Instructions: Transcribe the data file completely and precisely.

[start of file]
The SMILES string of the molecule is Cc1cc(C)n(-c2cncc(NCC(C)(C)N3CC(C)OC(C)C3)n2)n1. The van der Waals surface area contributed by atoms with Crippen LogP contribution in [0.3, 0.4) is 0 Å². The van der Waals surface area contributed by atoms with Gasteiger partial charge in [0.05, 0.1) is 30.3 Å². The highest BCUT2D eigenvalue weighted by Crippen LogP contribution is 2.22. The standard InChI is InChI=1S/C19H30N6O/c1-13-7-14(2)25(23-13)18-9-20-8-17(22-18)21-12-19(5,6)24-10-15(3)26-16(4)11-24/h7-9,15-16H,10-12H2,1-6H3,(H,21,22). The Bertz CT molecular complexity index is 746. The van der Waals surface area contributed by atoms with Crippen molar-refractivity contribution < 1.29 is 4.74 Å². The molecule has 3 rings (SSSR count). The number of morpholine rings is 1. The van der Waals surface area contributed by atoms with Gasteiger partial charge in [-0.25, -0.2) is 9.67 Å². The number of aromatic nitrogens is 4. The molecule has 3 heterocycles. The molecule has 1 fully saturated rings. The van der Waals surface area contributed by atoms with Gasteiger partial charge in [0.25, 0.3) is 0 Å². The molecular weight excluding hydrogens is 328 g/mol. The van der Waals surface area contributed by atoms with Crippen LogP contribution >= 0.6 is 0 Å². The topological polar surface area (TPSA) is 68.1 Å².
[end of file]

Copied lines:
The SMILES string of the molecule is Cc1cc(C)n(-c2cncc(NCC(C)(C)N3CC(C)OC(C)C3)n2)n1. The van der Waals surface area contributed by atoms with Crippen LogP contribution in [0.3, 0.4) is 0 Å². The van der Waals surface area contributed by atoms with Gasteiger partial charge in [0.05, 0.1) is 30.3 Å². The highest BCUT2D eigenvalue weighted by Crippen LogP contribution is 2.22. The standard InChI is InChI=1S/C19H30N6O/c1-13-7-14(2)25(23-13)18-9-20-8-17(22-18)21-12-19(5,6)24-10-15(3)26-16(4)11-24/h7-9,15-16H,10-12H2,1-6H3,(H,21,22). The Bertz CT molecular complexity index is 746. The van der Waals surface area contributed by atoms with Crippen molar-refractivity contribution < 1.29 is 4.74 Å². The molecule has 3 rings (SSSR count). The number of morpholine rings is 1. The van der Waals surface area contributed by atoms with Gasteiger partial charge in [-0.25, -0.2) is 9.67 Å². The number of aromatic nitrogens is 4. The molecule has 3 heterocycles. The molecule has 1 fully saturated rings. The van der Waals surface area contributed by atoms with Gasteiger partial charge in [0.25, 0.3) is 0 Å². The molecular weight excluding hydrogens is 328 g/mol. The van der Waals surface area contributed by atoms with Crippen LogP contribution >= 0.6 is 0 Å². The topological polar surface area (TPSA) is 68.1 Å².